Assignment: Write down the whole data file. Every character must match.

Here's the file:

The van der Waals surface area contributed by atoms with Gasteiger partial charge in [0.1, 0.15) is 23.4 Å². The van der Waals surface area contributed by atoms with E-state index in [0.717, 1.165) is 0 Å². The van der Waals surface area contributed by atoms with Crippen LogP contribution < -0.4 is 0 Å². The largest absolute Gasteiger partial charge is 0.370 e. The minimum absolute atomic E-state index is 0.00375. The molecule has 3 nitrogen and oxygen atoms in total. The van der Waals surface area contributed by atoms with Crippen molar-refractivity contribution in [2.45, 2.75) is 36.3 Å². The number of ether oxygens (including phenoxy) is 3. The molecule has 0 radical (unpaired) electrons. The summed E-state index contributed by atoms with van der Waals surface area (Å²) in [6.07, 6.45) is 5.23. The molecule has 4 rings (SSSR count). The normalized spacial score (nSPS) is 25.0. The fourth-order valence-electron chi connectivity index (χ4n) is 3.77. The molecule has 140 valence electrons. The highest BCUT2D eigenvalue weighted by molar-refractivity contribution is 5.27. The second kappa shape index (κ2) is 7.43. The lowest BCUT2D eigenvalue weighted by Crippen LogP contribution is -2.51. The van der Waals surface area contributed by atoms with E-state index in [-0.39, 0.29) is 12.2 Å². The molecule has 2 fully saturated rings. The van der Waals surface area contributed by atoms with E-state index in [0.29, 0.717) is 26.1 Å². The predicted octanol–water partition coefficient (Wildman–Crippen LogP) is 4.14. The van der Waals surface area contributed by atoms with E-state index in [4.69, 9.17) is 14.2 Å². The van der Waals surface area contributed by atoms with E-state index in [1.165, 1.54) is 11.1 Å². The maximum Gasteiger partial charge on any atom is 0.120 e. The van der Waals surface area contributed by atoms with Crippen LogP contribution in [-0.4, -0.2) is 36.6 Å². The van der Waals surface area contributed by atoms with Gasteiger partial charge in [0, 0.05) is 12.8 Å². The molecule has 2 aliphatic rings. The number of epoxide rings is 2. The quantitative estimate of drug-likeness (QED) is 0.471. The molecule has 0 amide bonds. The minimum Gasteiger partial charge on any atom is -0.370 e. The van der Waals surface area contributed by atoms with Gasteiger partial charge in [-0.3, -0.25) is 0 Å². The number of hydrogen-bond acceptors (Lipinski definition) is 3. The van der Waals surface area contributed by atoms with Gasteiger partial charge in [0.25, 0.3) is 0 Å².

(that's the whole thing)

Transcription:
The van der Waals surface area contributed by atoms with Gasteiger partial charge in [0.1, 0.15) is 23.4 Å². The van der Waals surface area contributed by atoms with E-state index in [0.717, 1.165) is 0 Å². The van der Waals surface area contributed by atoms with Crippen LogP contribution < -0.4 is 0 Å². The largest absolute Gasteiger partial charge is 0.370 e. The minimum absolute atomic E-state index is 0.00375. The molecule has 3 nitrogen and oxygen atoms in total. The van der Waals surface area contributed by atoms with Crippen molar-refractivity contribution in [2.45, 2.75) is 36.3 Å². The number of ether oxygens (including phenoxy) is 3. The molecule has 0 radical (unpaired) electrons. The summed E-state index contributed by atoms with van der Waals surface area (Å²) in [6.07, 6.45) is 5.23. The molecule has 4 rings (SSSR count). The normalized spacial score (nSPS) is 25.0. The fourth-order valence-electron chi connectivity index (χ4n) is 3.77. The molecule has 140 valence electrons. The highest BCUT2D eigenvalue weighted by molar-refractivity contribution is 5.27. The second kappa shape index (κ2) is 7.43. The lowest BCUT2D eigenvalue weighted by Crippen LogP contribution is -2.51. The van der Waals surface area contributed by atoms with E-state index in [-0.39, 0.29) is 12.2 Å². The molecule has 2 fully saturated rings. The van der Waals surface area contributed by atoms with E-state index in [0.29, 0.717) is 26.1 Å². The predicted octanol–water partition coefficient (Wildman–Crippen LogP) is 4.14. The van der Waals surface area contributed by atoms with E-state index in [4.69, 9.17) is 14.2 Å². The van der Waals surface area contributed by atoms with E-state index in [1.165, 1.54) is 11.1 Å². The maximum Gasteiger partial charge on any atom is 0.120 e. The van der Waals surface area contributed by atoms with Crippen LogP contribution in [-0.4, -0.2) is 36.6 Å². The van der Waals surface area contributed by atoms with Gasteiger partial charge in [0, 0.05) is 12.8 Å². The molecule has 2 aliphatic rings. The number of epoxide rings is 2. The quantitative estimate of drug-likeness (QED) is 0.471. The molecule has 0 amide bonds. The minimum Gasteiger partial charge on any atom is -0.370 e. The van der Waals surface area contributed by atoms with Gasteiger partial charge in [-0.3, -0.25) is 0 Å². The number of hydrogen-bond acceptors (Lipinski definition) is 3. The van der Waals surface area contributed by atoms with Gasteiger partial charge in [0.25, 0.3) is 0 Å².